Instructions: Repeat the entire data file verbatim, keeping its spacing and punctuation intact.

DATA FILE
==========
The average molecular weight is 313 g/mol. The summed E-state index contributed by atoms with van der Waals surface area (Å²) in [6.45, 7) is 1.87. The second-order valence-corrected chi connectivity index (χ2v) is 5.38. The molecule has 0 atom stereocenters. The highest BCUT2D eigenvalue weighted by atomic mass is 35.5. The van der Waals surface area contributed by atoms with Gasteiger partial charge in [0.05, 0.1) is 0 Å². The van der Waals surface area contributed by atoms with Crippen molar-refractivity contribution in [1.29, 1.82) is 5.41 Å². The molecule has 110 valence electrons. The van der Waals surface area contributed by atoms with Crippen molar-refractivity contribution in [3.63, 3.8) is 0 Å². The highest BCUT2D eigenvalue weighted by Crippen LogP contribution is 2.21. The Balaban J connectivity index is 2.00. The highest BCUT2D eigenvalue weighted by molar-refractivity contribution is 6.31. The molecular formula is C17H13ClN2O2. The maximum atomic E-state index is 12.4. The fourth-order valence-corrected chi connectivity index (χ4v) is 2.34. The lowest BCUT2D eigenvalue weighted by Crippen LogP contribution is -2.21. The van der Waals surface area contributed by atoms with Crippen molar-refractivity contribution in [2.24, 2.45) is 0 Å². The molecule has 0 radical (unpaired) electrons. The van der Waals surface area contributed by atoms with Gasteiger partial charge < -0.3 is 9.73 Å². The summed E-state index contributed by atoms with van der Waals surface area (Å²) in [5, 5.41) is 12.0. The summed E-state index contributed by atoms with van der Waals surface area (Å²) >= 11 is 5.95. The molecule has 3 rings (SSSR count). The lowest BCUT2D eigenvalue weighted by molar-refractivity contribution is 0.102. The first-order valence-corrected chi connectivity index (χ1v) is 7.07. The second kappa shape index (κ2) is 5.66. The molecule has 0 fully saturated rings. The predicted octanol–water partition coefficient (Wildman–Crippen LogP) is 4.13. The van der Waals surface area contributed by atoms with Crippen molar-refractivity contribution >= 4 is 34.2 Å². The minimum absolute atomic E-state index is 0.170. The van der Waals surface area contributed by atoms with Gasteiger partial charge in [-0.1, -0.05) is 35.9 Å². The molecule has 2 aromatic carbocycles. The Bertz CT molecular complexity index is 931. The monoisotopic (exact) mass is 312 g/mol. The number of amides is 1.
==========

The average molecular weight is 313 g/mol. The summed E-state index contributed by atoms with van der Waals surface area (Å²) in [6.45, 7) is 1.87. The second-order valence-corrected chi connectivity index (χ2v) is 5.38. The molecule has 0 atom stereocenters. The highest BCUT2D eigenvalue weighted by atomic mass is 35.5. The van der Waals surface area contributed by atoms with Gasteiger partial charge in [0.05, 0.1) is 0 Å². The van der Waals surface area contributed by atoms with Crippen molar-refractivity contribution in [1.29, 1.82) is 5.41 Å². The molecule has 110 valence electrons. The van der Waals surface area contributed by atoms with Crippen molar-refractivity contribution in [3.63, 3.8) is 0 Å². The highest BCUT2D eigenvalue weighted by Crippen LogP contribution is 2.21. The Balaban J connectivity index is 2.00. The highest BCUT2D eigenvalue weighted by molar-refractivity contribution is 6.31. The molecular formula is C17H13ClN2O2. The maximum atomic E-state index is 12.4. The fourth-order valence-corrected chi connectivity index (χ4v) is 2.34. The lowest BCUT2D eigenvalue weighted by Crippen LogP contribution is -2.21. The van der Waals surface area contributed by atoms with Crippen molar-refractivity contribution in [2.24, 2.45) is 0 Å². The molecule has 0 radical (unpaired) electrons. The van der Waals surface area contributed by atoms with Gasteiger partial charge < -0.3 is 9.73 Å². The summed E-state index contributed by atoms with van der Waals surface area (Å²) in [5, 5.41) is 12.0. The summed E-state index contributed by atoms with van der Waals surface area (Å²) >= 11 is 5.95. The molecule has 3 rings (SSSR count). The lowest BCUT2D eigenvalue weighted by molar-refractivity contribution is 0.102. The first-order valence-corrected chi connectivity index (χ1v) is 7.07. The second kappa shape index (κ2) is 5.66. The molecule has 0 fully saturated rings. The predicted octanol–water partition coefficient (Wildman–Crippen LogP) is 4.13. The van der Waals surface area contributed by atoms with Crippen molar-refractivity contribution >= 4 is 34.2 Å². The minimum absolute atomic E-state index is 0.170. The van der Waals surface area contributed by atoms with Gasteiger partial charge in [-0.1, -0.05) is 35.9 Å². The molecule has 2 aromatic carbocycles. The Bertz CT molecular complexity index is 931. The monoisotopic (exact) mass is 312 g/mol. The number of amides is 1.